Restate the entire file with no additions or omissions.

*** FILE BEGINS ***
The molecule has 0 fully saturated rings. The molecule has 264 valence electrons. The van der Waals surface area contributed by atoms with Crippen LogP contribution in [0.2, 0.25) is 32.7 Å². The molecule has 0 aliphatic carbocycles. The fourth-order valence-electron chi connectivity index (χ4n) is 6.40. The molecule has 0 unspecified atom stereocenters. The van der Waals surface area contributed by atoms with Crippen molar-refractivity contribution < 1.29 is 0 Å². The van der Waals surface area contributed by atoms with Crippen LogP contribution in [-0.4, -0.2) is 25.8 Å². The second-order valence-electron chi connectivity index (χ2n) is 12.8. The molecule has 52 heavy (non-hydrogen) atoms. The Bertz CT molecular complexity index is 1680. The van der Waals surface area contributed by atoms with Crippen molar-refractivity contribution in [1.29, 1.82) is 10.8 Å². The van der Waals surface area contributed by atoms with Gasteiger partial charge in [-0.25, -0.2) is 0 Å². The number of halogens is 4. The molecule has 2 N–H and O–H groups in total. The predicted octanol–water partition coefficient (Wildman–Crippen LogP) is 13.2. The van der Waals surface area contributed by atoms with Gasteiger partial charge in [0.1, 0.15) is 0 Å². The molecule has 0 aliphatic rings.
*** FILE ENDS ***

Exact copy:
The molecule has 0 fully saturated rings. The molecule has 264 valence electrons. The van der Waals surface area contributed by atoms with Crippen LogP contribution in [0.2, 0.25) is 32.7 Å². The molecule has 0 aliphatic carbocycles. The fourth-order valence-electron chi connectivity index (χ4n) is 6.40. The molecule has 0 unspecified atom stereocenters. The van der Waals surface area contributed by atoms with Crippen molar-refractivity contribution < 1.29 is 0 Å². The van der Waals surface area contributed by atoms with Crippen LogP contribution in [-0.4, -0.2) is 25.8 Å². The second-order valence-electron chi connectivity index (χ2n) is 12.8. The molecule has 52 heavy (non-hydrogen) atoms. The Bertz CT molecular complexity index is 1680. The van der Waals surface area contributed by atoms with Crippen molar-refractivity contribution in [1.29, 1.82) is 10.8 Å². The van der Waals surface area contributed by atoms with Gasteiger partial charge in [-0.25, -0.2) is 0 Å². The number of halogens is 4. The molecule has 2 N–H and O–H groups in total. The predicted octanol–water partition coefficient (Wildman–Crippen LogP) is 13.2. The van der Waals surface area contributed by atoms with Gasteiger partial charge in [0.1, 0.15) is 0 Å². The molecule has 0 aliphatic rings.